Will lumbar disc replacement work for you? 4 Questions To Ask Your Doctor

Based on the information you now know about the procedure and the possible sources of your pain, here are four questions to ask your doctor that will help you determine whether or not anterior lumbar disc replacement is the right solution for you:

1. Are my facet joints in reasonably healthy condition?

As you know, facet joints can wear out just as easily as a disc. If your facets are degrading, they may either be the source of your back pain or contributing to the pain. Because your facet joints will still be in place even after an anterior lumbar disc replacement, you’ll likely still experience pain. Your facets should be no more than “mildly degenerative” in order to move ahead with this surgery; your doctor can determine the degree of degradation with a CAT scan. If they are more than mildly degenerated, look for another option.

2. Is there any evidence of narrowing in the foramen?

The foramen is the bony hollow passageway where spinal nerve roots pass or exit. Narrowing of this passageway is likely to encroach on those nerves, causing pain. As you learned above, lumbar disc replacement uses an anterior, or frontal approach, an angle from which it’s not possible to safely relieve this type of condition. So if you’re already suffering from a pinched nerve or there appear to be signs of narrowing in the foramen, you’re likely not a good candidate for lumbar disc replacement.

3. Is my pain the result of spondylolysis/spondylolisthesis?

If you’ve been diagnosed with spondylolysis or spondylolisthesis, you have a disc that has lost its ability to stabilize the spine, causing your spine to slip forward. The problem in this case is spinal stability, which requires a different solution than simply replacing the disc. Sometimes spondylolisthesis is accompanied by some degree of spinal stenosis, another condition that cannot be be treated with an anterior approach. Spondylolisthesis is a common reason for back and leg pain; if you have anything more than just a subtle instability as a result of this condition, artificial disc replacement may not solve the problem.

4. Is my back pain the result of an infection, tumor, or fracture?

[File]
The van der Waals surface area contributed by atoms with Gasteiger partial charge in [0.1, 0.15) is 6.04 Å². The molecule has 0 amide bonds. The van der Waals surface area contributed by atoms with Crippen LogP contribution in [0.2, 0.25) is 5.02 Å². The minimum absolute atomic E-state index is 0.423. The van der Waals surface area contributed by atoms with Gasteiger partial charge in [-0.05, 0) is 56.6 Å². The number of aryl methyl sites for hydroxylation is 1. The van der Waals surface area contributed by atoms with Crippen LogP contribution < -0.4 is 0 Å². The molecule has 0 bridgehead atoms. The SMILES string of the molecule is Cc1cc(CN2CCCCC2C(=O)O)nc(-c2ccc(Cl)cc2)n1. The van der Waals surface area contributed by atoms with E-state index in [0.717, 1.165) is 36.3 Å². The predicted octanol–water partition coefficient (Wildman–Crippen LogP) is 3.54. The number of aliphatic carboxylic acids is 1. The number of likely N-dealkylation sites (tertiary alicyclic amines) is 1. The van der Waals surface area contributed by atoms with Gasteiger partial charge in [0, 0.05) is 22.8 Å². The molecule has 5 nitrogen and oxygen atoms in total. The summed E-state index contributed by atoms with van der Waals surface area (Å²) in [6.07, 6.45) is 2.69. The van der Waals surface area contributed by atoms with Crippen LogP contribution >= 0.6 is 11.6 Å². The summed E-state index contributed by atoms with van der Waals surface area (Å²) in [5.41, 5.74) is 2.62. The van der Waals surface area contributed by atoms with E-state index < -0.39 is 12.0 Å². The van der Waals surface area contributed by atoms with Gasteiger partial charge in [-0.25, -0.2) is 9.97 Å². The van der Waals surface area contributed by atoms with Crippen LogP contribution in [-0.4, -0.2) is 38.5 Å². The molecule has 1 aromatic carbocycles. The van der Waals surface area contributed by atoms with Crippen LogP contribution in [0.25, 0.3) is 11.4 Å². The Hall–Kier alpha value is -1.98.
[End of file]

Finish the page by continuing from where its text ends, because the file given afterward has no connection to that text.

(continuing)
A small percentage of people have back pain as the result of an infection, tumor, or fracture. If you do fit into this category, a disc replacement—nor any other type of motion device—is probably not the solution. In these cases it’s less about solving pain and more about giving your spine the stability it needs to avoid neurological complications or worse; very often that means fusion.

If not a lumbar disc replacement, then what?

Anterior lumbar disc replacements can work well for people with very specific conditions. But if the answers to the questions above lead you and your doctor to determine that it’s not right for you, then what should you look to next?

Today, there is another option beyond fusion—BalancedBack® Total Joint Replacement. BalancedBack® is an innovative form of artificial disc replacement with two important differences: 1) It replaces the function of the facet joints as well as the disc, and 2) It is performed using a posterior (from the back) approach, allowing surgeons to address a broad range of issues that commonly contribute to back and leg pain. As a result, BalancedBack® works well for patients with:

  • Degenerative disc disease
  • Moderate to severe facet joint arthritis
  • Severe spinal stenosis
  • Grade 1 spondylolisthesis
  • Recurring herniated discs

If you’d like to do more research about the BalancedBack® procedure, I encourage you to visit our website, where we have numerous resources available to explain what it is and how it works. You may also want to talk with us—either ask us a question or find out if the procedure might be right for you. For many people, BalancedBack® is a more complete solution for their pain; it may be the case for you, too.

Analysis-of-Back-Surgery-Options